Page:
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About haemophilia

What is haemophilia?

Haemophilia is a genetic bleeding disorder where the blood doesn’t clot properly. It is caused when blood does not have enough clotting factor. A clotting factor factor is a protein in blood that controls bleeding.

When a person has an injury which causes bleeding, over 20 proteins are involved in the chain reaction to make a clot which stops the bleeding. Two of the key proteins are clotting factor VIII (8) and clotting factor IX (9).

There are two types of haemophilia. Both have the same symptoms.

  • Haemophilia A (also called classical haemophilia) is the most common form, and is caused by having low levels of factor VIII (8)
  • Haemophilia B (sometimes called Christmas Disease) is caused by having low levels of factor IX (9).

There are different levels of severity in haemophilia: mild, moderate and severe. This is linked to the amount of clotting factor in the blood.

There is also another bleeding disorder known as acquired haemophilia, which is not hereditary like the classical form of haemophilia. Click here for more information.

What causes haemophilia?

Everyone has the gene that makes clotting factor VIII (the factor 8 or F8 gene) and the gene that makes clotting factor IX (the factor 9 or F9 gene). These factors are needed for blood to clot.

Haemophilia is caused by a change (mutation or alteration) in the F8 or F9 gene. The gene does not work as well as it should. As a result, the body does not make enough factor VIII (8) or factor IX (9) for blood to clot properly.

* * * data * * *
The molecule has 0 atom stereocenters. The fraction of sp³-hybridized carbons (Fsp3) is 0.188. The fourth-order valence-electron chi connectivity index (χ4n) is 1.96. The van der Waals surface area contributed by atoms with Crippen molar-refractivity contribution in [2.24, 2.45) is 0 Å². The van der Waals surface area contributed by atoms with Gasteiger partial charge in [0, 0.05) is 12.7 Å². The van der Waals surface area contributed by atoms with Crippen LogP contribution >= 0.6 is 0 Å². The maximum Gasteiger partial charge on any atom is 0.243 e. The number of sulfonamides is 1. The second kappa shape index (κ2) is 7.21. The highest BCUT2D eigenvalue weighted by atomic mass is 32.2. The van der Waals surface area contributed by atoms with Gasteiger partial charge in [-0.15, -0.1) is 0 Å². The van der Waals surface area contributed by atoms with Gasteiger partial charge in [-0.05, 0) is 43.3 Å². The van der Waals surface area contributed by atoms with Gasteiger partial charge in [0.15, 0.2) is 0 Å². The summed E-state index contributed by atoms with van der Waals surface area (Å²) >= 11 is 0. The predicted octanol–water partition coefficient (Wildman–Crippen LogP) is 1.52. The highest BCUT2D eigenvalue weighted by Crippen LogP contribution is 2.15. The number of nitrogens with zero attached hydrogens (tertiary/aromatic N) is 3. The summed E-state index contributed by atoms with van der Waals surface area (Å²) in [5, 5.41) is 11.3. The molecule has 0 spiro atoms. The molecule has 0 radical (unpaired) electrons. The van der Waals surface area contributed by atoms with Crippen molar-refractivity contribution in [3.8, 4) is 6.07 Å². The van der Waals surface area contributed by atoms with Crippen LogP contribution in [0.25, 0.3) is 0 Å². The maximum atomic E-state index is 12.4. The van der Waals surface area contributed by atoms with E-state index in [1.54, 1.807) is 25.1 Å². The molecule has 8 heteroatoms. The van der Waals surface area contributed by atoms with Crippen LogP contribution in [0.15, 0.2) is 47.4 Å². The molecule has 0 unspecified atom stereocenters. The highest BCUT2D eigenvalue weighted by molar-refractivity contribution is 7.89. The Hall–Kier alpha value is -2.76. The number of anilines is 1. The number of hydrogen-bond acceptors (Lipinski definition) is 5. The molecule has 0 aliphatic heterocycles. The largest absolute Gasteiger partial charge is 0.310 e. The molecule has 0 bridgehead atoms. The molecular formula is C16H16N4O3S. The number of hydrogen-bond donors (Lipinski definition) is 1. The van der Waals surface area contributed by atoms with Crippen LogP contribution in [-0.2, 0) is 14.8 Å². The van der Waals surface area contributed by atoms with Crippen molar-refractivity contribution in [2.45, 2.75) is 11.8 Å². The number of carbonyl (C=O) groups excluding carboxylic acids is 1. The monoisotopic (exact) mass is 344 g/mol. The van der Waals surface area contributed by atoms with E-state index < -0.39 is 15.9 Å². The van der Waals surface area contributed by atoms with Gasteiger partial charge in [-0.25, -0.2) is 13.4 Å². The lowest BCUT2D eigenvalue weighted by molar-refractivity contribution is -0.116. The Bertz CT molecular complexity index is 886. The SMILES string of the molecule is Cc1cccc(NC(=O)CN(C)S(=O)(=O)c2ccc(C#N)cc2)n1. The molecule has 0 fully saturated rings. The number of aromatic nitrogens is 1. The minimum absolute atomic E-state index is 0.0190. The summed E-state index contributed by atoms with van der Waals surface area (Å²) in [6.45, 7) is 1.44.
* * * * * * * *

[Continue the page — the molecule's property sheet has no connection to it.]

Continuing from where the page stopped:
Haemophilia is not contagious. It is hereditary and can be passed down from parent to child. Sometimes a person is the first in their family to have haemophilia. This is known as a spontaneous mutation.

How COMMON IS haemophilia?

Haemophilia is rare. It occurs in all races and all socio-economic groups.

In Australia there are more than 3,200 people diagnosed with haemophilia.

Approximately one in 6,000 males has haemophilia A.
Approximately one in 25,000-30,000 males has haemophilia B.

Most females who carry the gene alteration causing haemophilia do not have bleeding symptoms. However, around 20-30% of females with the gene alteration have reduced factor levels and bleeding problems. If their factor levels are low enough, they will have haemophilia, usually mild haemophilia. In some rare cases females can have moderate or severe haemophilia.

Read the HFA haemophilia booklet – PDF 2.5 MB


Date last reviewed: 1 February 2024

Important Note: This information was developed by Haemophilia Foundation Australia for education and information purposes only and does not replace advice from a treating health professional. Always see your health care provider for assessment and advice about your individual health before taking action or relying on published information. This information may be printed or photocopied for educational purposes.

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